After the German reunification in 1990 the pupil's numbers increased. Since 2008 the school offers its students mathematics, natural sciences, music, and linguistic courses.
In September 2000 the school moved into the restored original building on the Hillerstraße. In 2008, there were 485 pupils and 67 teachers. Prior to 1973, all the Thomaskantors were also teachers at the school and the president of the choir was also the school's rector. Since 1973 those roles have been separated.
Cultivating classical languages is an old tradition at St. Thomas School. All students study Latin as their first or second foreign language, including the Qualification in Latin (Latinum). Combined with the modern language English the pupils learn fundamental foreign language skills. Although there are offered advanced courses (Leistungskurse) in those subjects. Interested students are welcome to take the First Certificate in English (FCE). The tradition of the school and its roots in European culture are the motive for providing Ancient Greek classes from 8th grade as well as a Qualification in Greek (Graecum). Also St. Thomas offers Romance languages, like French and Italian.
Student exchange programs and stays in Europe and in Anglo-America are possible.
Notable former teachersEdit
- Johann Sebastian Bach - monumental German Baroque composer and organist
- Karl Ferdinand Braun - German inventor, physicist and Nobel Prize laureate
- Sethus Calvisius - German music theorist, composer, chronologer, astronomer and teacher of the late Renaissance
- Otto Crusius - German classical scholar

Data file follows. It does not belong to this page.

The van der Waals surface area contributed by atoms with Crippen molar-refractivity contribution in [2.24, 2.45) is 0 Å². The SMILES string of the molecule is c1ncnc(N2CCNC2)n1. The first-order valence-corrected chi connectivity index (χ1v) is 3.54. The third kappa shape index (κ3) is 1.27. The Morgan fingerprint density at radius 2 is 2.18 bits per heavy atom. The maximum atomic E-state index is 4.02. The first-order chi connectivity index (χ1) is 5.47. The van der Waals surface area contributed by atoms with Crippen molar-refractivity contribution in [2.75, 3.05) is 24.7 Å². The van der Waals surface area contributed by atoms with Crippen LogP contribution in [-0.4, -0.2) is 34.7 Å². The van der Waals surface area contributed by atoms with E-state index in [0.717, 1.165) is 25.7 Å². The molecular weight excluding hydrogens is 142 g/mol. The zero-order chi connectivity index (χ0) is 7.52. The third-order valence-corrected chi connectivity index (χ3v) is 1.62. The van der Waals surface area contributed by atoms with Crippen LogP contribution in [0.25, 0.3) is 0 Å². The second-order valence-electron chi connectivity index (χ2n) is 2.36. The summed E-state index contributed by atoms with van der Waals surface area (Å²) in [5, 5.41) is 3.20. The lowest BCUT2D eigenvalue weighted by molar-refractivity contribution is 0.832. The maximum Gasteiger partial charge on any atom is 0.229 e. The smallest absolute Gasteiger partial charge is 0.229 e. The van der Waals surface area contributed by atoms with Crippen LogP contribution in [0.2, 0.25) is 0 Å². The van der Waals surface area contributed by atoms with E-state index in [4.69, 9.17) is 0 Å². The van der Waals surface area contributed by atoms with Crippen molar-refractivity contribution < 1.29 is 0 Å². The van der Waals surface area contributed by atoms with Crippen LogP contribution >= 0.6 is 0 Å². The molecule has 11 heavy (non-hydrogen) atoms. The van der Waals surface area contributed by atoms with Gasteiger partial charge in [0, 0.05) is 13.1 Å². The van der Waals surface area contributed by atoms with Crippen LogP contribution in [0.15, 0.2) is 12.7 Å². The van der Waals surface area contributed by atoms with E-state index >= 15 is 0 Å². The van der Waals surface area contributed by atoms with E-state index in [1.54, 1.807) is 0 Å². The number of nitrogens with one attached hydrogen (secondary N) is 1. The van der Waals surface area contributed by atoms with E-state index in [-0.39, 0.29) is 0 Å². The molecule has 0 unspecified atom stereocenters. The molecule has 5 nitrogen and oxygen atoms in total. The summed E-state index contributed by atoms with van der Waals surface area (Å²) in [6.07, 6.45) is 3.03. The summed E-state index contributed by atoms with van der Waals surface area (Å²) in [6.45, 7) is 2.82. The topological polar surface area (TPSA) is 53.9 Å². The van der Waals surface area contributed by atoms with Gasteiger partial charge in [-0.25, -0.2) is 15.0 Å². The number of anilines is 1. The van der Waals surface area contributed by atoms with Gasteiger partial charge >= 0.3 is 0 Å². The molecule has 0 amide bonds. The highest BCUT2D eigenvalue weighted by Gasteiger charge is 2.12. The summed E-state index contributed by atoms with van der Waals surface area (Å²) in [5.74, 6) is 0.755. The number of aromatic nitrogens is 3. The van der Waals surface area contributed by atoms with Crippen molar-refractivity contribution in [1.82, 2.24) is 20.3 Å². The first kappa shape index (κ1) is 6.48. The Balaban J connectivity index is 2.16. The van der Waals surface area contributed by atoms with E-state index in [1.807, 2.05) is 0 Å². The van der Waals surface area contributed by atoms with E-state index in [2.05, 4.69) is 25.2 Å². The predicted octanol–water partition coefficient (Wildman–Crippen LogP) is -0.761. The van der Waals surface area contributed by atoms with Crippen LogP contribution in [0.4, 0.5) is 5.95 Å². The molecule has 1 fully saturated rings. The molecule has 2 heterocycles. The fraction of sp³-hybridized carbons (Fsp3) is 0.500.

- Johann August Ernesti - German theologian and philologist
- Georg Fabricius - German poet, historian and archaeologist
- Johann Matthias Gesner - German classical scholar and schoolmaster, an ardent enthusiast of Johann Sebastian Bach
- Moritz Hauptmann - German composer and writer, 6th Cantor (church) of the Thomanerchor after Bach
- Sebastian Knüpfer - German Baroque composer, 3rd Thomaskantor before Bach
- Johann Kuhnau - German Baroque composer, organist and harpsichordist, immediate predecessor as Thomaskantor before Bach
- August Leskien - German linguist
- Johann Adam Hiller - German Classical and Romantic composer, conductor and writer on music, 3rd Thomaskantor after Bach, first Kapellmeister of the Gewandhaus Orchestra Leipzig
- Rudolf Hildebrand - Germanist
- Johann Rosenmüller - German Baroque composer
- Günther Ramin - influential German organist, conductor, composer, pedagogue, and 12th Thomaskantor after Bach
- Georg Rhau - German publisher and composer, first Thomaskantor after church became Protestant, led the Thomanerchor in the opening Mass of the Leipzig Debate, published last known Lutheran Hymnbook during Martin Luther's lifetime
- Ernst Richter - German musical theorist, 8th Thomaskantor after Bach and the immediate predecessor to the post of Wilhelm Rust
- Wilhelm Rust - German musicologist, conductor, and composer, 9th Thomaskantor after Bach
- Johann Schein - German composer and hymnist of the early Baroque era
- Johann Gottfried Schicht - German composer and conductor, 5th Thomaskantor after Bach
- Karl Straube - German church musician, organist, choral conductor, and teacher, 11th Thomaskantor after Bach, a friend and champion of Max Reger, instructor at the Leipzig Conservatory, and one of the teachers of Karl Richter (conductor); succeeded to the post of Thomaskantor by Günther Ramin
- Jakob Thomasius - German academic philosopher and jurist
- Christian Theodor Weinlig - German music teacher, composer and choir conductor
- Ernst Windisch - German scholar and celticist
- Gustav Ernst Schreck - German composer, music teacher, choirmaster, 1983 Thomaskantor